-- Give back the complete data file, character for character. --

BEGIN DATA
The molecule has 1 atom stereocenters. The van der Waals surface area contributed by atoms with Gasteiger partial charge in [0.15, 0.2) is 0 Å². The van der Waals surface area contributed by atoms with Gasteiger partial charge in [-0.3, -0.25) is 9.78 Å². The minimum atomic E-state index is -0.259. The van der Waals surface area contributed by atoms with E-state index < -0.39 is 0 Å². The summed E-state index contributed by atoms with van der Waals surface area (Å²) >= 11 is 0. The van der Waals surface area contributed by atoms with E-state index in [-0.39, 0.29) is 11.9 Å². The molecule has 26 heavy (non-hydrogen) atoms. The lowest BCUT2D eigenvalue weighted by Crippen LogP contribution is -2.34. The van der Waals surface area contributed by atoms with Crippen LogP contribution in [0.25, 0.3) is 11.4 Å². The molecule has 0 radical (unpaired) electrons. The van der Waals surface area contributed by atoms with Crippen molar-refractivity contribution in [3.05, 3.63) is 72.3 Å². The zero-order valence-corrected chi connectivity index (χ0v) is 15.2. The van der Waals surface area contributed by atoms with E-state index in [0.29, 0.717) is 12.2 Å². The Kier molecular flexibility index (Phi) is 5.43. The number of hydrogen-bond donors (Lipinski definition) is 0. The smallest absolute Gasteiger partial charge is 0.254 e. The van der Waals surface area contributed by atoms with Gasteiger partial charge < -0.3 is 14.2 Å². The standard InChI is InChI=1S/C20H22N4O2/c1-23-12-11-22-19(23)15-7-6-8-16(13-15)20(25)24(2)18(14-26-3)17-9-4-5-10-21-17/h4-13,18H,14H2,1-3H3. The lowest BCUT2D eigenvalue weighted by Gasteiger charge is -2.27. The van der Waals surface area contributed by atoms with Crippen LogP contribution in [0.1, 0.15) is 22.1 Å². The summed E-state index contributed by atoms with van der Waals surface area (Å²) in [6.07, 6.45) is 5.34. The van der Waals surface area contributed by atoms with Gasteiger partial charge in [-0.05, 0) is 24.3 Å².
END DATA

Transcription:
The molecule has 1 atom stereocenters. The van der Waals surface area contributed by atoms with Gasteiger partial charge in [0.15, 0.2) is 0 Å². The van der Waals surface area contributed by atoms with Gasteiger partial charge in [-0.3, -0.25) is 9.78 Å². The minimum atomic E-state index is -0.259. The van der Waals surface area contributed by atoms with E-state index < -0.39 is 0 Å². The summed E-state index contributed by atoms with van der Waals surface area (Å²) >= 11 is 0. The van der Waals surface area contributed by atoms with E-state index in [-0.39, 0.29) is 11.9 Å². The molecule has 26 heavy (non-hydrogen) atoms. The lowest BCUT2D eigenvalue weighted by Crippen LogP contribution is -2.34. The van der Waals surface area contributed by atoms with Crippen LogP contribution in [0.25, 0.3) is 11.4 Å². The molecule has 0 radical (unpaired) electrons. The van der Waals surface area contributed by atoms with Crippen molar-refractivity contribution in [3.05, 3.63) is 72.3 Å². The zero-order valence-corrected chi connectivity index (χ0v) is 15.2. The van der Waals surface area contributed by atoms with E-state index in [0.29, 0.717) is 12.2 Å². The Kier molecular flexibility index (Phi) is 5.43. The number of hydrogen-bond donors (Lipinski definition) is 0. The smallest absolute Gasteiger partial charge is 0.254 e. The van der Waals surface area contributed by atoms with Gasteiger partial charge < -0.3 is 14.2 Å². The standard InChI is InChI=1S/C20H22N4O2/c1-23-12-11-22-19(23)15-7-6-8-16(13-15)20(25)24(2)18(14-26-3)17-9-4-5-10-21-17/h4-13,18H,14H2,1-3H3. The lowest BCUT2D eigenvalue weighted by Gasteiger charge is -2.27. The van der Waals surface area contributed by atoms with Crippen LogP contribution in [0.1, 0.15) is 22.1 Å². The summed E-state index contributed by atoms with van der Waals surface area (Å²) in [6.07, 6.45) is 5.34. The van der Waals surface area contributed by atoms with Gasteiger partial charge in [-0.05, 0) is 24.3 Å².